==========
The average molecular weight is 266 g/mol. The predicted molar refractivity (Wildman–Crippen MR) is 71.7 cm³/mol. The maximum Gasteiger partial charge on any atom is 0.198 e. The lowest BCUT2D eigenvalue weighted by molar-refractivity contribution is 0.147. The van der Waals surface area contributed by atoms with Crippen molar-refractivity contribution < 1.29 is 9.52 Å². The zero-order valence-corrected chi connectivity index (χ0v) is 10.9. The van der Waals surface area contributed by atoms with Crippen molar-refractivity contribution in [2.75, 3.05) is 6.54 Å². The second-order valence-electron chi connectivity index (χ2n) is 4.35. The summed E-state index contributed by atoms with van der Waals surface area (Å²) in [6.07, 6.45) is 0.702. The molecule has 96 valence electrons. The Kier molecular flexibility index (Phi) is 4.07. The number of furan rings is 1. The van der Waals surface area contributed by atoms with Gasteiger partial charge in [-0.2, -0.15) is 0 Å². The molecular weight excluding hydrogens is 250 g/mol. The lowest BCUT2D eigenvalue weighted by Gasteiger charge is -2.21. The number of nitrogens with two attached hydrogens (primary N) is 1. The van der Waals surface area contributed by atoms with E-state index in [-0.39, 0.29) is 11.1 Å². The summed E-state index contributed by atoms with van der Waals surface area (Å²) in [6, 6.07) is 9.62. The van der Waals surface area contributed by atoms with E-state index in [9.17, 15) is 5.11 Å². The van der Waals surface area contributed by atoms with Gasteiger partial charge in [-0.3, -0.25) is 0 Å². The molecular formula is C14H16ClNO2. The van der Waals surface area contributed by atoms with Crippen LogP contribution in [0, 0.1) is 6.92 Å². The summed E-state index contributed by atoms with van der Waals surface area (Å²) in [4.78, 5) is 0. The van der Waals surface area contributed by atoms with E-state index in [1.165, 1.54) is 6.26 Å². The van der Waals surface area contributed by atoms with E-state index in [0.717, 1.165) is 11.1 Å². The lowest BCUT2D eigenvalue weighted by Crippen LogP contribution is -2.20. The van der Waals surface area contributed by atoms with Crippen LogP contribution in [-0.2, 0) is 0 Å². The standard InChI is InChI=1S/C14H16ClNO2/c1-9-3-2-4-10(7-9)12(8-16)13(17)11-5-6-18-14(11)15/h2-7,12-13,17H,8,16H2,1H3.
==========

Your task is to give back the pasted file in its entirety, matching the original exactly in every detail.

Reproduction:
The average molecular weight is 266 g/mol. The predicted molar refractivity (Wildman–Crippen MR) is 71.7 cm³/mol. The maximum Gasteiger partial charge on any atom is 0.198 e. The lowest BCUT2D eigenvalue weighted by molar-refractivity contribution is 0.147. The van der Waals surface area contributed by atoms with Crippen molar-refractivity contribution < 1.29 is 9.52 Å². The zero-order valence-corrected chi connectivity index (χ0v) is 10.9. The van der Waals surface area contributed by atoms with Crippen molar-refractivity contribution in [2.75, 3.05) is 6.54 Å². The second-order valence-electron chi connectivity index (χ2n) is 4.35. The summed E-state index contributed by atoms with van der Waals surface area (Å²) in [6.07, 6.45) is 0.702. The molecule has 96 valence electrons. The Kier molecular flexibility index (Phi) is 4.07. The number of furan rings is 1. The van der Waals surface area contributed by atoms with Gasteiger partial charge in [-0.2, -0.15) is 0 Å². The molecular weight excluding hydrogens is 250 g/mol. The lowest BCUT2D eigenvalue weighted by Gasteiger charge is -2.21. The number of nitrogens with two attached hydrogens (primary N) is 1. The van der Waals surface area contributed by atoms with E-state index in [-0.39, 0.29) is 11.1 Å². The summed E-state index contributed by atoms with van der Waals surface area (Å²) in [6, 6.07) is 9.62. The van der Waals surface area contributed by atoms with E-state index in [9.17, 15) is 5.11 Å². The van der Waals surface area contributed by atoms with Gasteiger partial charge in [-0.3, -0.25) is 0 Å². The molecular formula is C14H16ClNO2. The van der Waals surface area contributed by atoms with Crippen LogP contribution in [0, 0.1) is 6.92 Å². The summed E-state index contributed by atoms with van der Waals surface area (Å²) in [4.78, 5) is 0. The van der Waals surface area contributed by atoms with E-state index in [1.165, 1.54) is 6.26 Å². The van der Waals surface area contributed by atoms with E-state index in [0.717, 1.165) is 11.1 Å². The lowest BCUT2D eigenvalue weighted by Crippen LogP contribution is -2.20. The van der Waals surface area contributed by atoms with Crippen LogP contribution in [-0.2, 0) is 0 Å². The standard InChI is InChI=1S/C14H16ClNO2/c1-9-3-2-4-10(7-9)12(8-16)13(17)11-5-6-18-14(11)15/h2-7,12-13,17H,8,16H2,1H3.